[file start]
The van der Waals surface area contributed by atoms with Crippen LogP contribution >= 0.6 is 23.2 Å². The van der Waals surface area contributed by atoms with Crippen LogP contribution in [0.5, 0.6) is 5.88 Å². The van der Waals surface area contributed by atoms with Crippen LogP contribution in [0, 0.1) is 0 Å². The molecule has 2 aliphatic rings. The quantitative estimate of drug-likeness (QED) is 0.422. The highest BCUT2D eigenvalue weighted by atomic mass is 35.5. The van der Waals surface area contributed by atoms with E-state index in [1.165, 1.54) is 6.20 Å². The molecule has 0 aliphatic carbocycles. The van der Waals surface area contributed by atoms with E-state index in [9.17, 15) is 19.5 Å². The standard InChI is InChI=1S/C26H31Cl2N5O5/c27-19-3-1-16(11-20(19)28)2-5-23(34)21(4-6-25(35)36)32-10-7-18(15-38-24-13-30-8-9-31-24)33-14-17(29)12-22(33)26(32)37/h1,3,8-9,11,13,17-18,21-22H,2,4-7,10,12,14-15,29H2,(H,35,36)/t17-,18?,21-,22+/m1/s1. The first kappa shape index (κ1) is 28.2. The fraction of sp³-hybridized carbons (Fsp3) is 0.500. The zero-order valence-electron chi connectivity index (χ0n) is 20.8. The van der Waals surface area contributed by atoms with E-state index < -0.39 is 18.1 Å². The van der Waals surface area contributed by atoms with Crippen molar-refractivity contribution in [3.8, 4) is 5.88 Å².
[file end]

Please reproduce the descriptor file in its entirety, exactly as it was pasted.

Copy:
The van der Waals surface area contributed by atoms with Crippen LogP contribution >= 0.6 is 23.2 Å². The van der Waals surface area contributed by atoms with Crippen LogP contribution in [0.5, 0.6) is 5.88 Å². The van der Waals surface area contributed by atoms with Crippen LogP contribution in [0, 0.1) is 0 Å². The molecule has 2 aliphatic rings. The quantitative estimate of drug-likeness (QED) is 0.422. The highest BCUT2D eigenvalue weighted by atomic mass is 35.5. The van der Waals surface area contributed by atoms with E-state index in [1.165, 1.54) is 6.20 Å². The molecule has 0 aliphatic carbocycles. The van der Waals surface area contributed by atoms with E-state index in [9.17, 15) is 19.5 Å². The standard InChI is InChI=1S/C26H31Cl2N5O5/c27-19-3-1-16(11-20(19)28)2-5-23(34)21(4-6-25(35)36)32-10-7-18(15-38-24-13-30-8-9-31-24)33-14-17(29)12-22(33)26(32)37/h1,3,8-9,11,13,17-18,21-22H,2,4-7,10,12,14-15,29H2,(H,35,36)/t17-,18?,21-,22+/m1/s1. The first kappa shape index (κ1) is 28.2. The fraction of sp³-hybridized carbons (Fsp3) is 0.500. The zero-order valence-electron chi connectivity index (χ0n) is 20.8. The van der Waals surface area contributed by atoms with E-state index < -0.39 is 18.1 Å². The van der Waals surface area contributed by atoms with Crippen molar-refractivity contribution in [3.8, 4) is 5.88 Å².